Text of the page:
By: Shane C. Sidebottom
March 12, 2021
If you are a permanent resident in the United States, you are eligible to become a U.S. citizen on the fifth (5th) anniversary of your permanent residence status (sometimes called “green card”). If you are already married to a U.S. citizen, you are likely eligible to file for your citizenship on the third (3rd) anniversary of your permanent residence status. As long as you are at least 18 years of age, you may file a Petition for Naturalization (N-600) anytime within the ninety (90) day anniversary date of your permanent residence card.
There are many benefits to filing for your U.S. Citizenship. You obtain the right to vote. You may run for public office. You may serve on a Jury. You may apply for federal jobs. U.S. citizens will have a priority processing status for certain visas filed for family members, such as your spouse, children, and parents, and U.S. citizens may file a petition for a fiancé overseas. Many countries will allow you to maintain your original citizenship even if you become a U.S. citizen.
Current timeline for processing a Naturalization Petition varies based upon your geographic location. It typically is a minimum six-month process from filing to interview date. After your file your Naturalization Petition, you will have your fingerprints taken and be scheduled for an interview with a USCIS immigration officer.
During your interview for citizenship, the USCIS immigration officer will review your Petition and verify all petition information. It is extremely important to answer all questions honestly as best as you can. You will also be required to pass an English test and a Civics test. These tests ask questions about U.S. history and government.
Some potential problems that could delay or deny your Petition include:
1) Criminal Conviction. All applicants for U.S. Citizenship are required to demonstrate that in the preceding five (5) years they have lived with good “moral character.” Having a minor misdemeanor conviction in the preceding five (5) years can result in a denial of your Petition and delay your eligibility to be a citizen for five (5) years. If you have a serious criminal conviction, such as a felony, that conviction could even put your permanent residence status in jeopardy.
2) Other Moral Character Issues. An immigration officer has discretion to weigh your public record and deny your Petition for a lack of “good moral character.” For example, if you have six (6) speeding tickets in the previous five (5) years, an officer could determine that you lack the necessary good moral character to become a U.S. citizen because you fail to follow traffic laws.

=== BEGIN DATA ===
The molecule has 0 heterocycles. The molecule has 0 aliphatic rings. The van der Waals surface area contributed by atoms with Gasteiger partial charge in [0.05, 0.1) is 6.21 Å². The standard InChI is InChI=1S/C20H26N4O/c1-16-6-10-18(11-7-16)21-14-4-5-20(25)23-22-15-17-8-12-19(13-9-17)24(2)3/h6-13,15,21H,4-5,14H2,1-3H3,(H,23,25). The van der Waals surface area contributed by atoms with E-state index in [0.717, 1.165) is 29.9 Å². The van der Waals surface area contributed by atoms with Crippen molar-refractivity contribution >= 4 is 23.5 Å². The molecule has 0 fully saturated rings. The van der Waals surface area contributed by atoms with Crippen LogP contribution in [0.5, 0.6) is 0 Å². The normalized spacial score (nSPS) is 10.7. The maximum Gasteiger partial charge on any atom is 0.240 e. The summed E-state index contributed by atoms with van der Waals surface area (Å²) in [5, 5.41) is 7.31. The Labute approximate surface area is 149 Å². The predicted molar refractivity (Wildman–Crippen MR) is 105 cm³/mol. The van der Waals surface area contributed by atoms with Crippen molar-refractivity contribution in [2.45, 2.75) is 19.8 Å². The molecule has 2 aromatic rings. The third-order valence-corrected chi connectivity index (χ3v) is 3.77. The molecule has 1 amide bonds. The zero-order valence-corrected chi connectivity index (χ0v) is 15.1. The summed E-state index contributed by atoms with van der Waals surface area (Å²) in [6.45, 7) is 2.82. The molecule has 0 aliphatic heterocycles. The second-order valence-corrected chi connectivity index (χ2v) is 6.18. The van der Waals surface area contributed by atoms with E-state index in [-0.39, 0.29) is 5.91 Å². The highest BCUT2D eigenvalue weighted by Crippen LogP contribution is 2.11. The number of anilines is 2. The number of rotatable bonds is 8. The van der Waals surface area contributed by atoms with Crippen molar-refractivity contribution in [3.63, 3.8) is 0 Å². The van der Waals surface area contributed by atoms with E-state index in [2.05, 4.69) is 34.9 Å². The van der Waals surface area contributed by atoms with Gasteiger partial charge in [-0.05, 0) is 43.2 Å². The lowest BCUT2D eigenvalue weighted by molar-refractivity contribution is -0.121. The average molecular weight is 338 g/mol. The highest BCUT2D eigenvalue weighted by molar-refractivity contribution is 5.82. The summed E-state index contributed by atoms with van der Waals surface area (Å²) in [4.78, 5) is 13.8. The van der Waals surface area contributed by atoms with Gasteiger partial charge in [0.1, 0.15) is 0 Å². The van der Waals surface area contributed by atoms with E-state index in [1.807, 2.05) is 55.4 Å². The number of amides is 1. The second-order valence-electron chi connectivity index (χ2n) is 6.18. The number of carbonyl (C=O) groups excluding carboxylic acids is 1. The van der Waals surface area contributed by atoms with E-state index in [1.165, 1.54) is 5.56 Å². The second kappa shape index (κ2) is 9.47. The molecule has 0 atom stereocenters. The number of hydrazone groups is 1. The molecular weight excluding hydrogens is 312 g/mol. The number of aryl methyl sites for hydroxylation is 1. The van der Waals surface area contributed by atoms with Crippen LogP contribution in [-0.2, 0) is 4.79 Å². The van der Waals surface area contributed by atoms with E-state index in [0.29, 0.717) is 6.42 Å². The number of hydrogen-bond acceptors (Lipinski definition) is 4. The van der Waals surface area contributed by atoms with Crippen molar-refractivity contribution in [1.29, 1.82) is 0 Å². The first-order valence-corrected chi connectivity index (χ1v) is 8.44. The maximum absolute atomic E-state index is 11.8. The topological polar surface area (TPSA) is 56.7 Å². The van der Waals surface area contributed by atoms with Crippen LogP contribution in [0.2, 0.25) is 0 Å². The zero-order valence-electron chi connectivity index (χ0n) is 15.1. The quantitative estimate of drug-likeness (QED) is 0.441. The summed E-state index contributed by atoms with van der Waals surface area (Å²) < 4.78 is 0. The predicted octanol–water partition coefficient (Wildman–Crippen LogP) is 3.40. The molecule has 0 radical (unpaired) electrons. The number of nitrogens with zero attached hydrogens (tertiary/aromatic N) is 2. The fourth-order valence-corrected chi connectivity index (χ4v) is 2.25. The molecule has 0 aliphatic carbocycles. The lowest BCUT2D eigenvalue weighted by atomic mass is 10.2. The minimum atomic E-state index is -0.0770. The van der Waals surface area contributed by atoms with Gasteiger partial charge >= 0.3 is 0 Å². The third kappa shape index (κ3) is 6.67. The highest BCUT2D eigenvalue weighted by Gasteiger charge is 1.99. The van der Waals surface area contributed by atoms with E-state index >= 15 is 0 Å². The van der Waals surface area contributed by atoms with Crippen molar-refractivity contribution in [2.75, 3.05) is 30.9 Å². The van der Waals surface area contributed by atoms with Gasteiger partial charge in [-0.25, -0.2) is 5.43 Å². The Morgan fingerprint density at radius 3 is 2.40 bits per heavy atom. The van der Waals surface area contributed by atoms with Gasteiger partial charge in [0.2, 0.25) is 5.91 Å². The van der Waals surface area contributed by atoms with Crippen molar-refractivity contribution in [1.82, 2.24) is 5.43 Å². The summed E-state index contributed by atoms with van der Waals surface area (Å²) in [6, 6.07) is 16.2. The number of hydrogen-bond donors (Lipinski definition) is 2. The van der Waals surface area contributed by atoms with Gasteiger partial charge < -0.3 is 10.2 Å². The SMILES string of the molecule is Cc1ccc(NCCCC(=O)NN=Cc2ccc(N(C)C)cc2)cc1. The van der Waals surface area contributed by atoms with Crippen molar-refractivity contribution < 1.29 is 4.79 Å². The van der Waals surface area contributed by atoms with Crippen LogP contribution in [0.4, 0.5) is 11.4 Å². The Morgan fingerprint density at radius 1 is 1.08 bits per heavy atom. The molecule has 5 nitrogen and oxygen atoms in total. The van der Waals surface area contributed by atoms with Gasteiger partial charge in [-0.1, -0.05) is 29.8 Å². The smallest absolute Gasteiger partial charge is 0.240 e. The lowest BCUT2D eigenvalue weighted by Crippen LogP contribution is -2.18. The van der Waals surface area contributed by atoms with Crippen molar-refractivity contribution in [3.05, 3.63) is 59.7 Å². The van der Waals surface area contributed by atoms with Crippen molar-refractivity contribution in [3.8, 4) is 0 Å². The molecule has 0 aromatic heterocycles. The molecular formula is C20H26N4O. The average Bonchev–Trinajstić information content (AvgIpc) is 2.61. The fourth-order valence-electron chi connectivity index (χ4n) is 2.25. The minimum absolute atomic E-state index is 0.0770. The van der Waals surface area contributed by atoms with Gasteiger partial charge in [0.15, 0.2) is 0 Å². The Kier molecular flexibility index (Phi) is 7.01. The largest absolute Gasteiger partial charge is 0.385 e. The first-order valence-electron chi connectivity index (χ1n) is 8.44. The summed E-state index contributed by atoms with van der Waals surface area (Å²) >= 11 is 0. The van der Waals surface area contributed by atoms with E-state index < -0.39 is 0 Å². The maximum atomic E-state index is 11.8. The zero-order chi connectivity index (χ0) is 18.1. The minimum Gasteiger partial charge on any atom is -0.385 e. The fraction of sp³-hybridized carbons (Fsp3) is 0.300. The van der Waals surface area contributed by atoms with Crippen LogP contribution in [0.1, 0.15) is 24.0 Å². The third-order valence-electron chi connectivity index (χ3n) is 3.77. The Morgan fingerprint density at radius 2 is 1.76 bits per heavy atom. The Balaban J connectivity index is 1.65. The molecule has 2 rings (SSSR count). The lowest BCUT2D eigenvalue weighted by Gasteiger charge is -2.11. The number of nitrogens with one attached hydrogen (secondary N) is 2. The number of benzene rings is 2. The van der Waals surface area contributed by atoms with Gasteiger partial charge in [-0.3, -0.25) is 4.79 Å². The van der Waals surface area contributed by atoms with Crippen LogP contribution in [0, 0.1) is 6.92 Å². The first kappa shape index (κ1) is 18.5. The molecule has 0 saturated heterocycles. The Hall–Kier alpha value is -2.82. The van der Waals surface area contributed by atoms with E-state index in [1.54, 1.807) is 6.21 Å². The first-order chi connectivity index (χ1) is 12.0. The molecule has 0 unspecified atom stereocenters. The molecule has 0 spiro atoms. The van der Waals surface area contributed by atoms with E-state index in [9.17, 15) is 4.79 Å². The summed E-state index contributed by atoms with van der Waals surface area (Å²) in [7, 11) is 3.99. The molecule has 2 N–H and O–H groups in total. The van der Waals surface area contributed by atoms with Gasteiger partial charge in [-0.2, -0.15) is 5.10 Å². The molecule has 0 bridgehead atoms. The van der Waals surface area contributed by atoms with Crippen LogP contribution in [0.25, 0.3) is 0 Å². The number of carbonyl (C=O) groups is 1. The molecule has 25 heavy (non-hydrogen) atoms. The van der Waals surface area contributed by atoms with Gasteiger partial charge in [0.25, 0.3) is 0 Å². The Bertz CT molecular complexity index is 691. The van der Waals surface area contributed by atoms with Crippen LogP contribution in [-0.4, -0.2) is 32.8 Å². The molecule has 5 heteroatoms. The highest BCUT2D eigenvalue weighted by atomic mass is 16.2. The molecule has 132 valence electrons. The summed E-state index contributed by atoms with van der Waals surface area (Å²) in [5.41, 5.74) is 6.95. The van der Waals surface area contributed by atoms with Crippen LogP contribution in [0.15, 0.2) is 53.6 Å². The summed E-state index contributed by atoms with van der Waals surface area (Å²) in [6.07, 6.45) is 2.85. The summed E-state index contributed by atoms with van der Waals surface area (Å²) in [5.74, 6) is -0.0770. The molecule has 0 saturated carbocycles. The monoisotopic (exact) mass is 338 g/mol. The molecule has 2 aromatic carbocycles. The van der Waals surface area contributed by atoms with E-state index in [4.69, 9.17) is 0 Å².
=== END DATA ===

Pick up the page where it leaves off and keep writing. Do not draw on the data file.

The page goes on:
3) Travel Issues. Many permanent residents spend time in their home country. To be eligible for U.S. citizenship, at the time of filing your Petition, you must have lived in in the United States more than in your home country. If you cannot demonstrate you are residing in the U.S. more than in your home country, your Naturalization Petition could be denied, or worse, your standing as a permanent resident could be put in question with USCIS.
4) Taxes and Child Support Obligations. There is not a financial test to become a U.S. citizen. However, if you have outstanding financial obligations that are delinquent, such as taxes or child support, your Naturalization Petition can be denied if you cannot show you are working on retiring the balance of your obligations by having a payment plan on the obligation.
5) Selective Service Registration. All male applicants who are in the U.S. between the ages of 18-26 are required to register for Selective Service. Failure to register for Selective Service can bar your eligibility to petition for naturalization for five (5) years.
6) Lacking Candor in the Interview. An immigration officer will have access to all your immigration related files, including Embassy/Consular records. If you are ever questioned about a prior immigration or Embassy interview, you answers should be consistent with past statements. If you give answers in your Naturalization interview which are inconsistent with prior answers given to government officers, the USCIS immigration officer can deny your Naturalization Petition for dishonesty.
What if your Naturalization Petition is denied?
All petitioners may file a request for a rehearing, along with any new evidence, and request an opportunity to meet with an USCIS immigration officer to explain why the decision should be overturned. There is a significant filing fee required, and the decision will be difficult to overturn without strong evidence in your favor. A petitioner will also be able (in most cases) to file a new petition for naturalization five (5) years from the date of denial, so long as they maintain good “moral character” during that time.
If you have questions about the Naturalization process, or about your eligibility to be a U.S. citizen, please contact Ziegler & Schneider today at (859) 426-1300.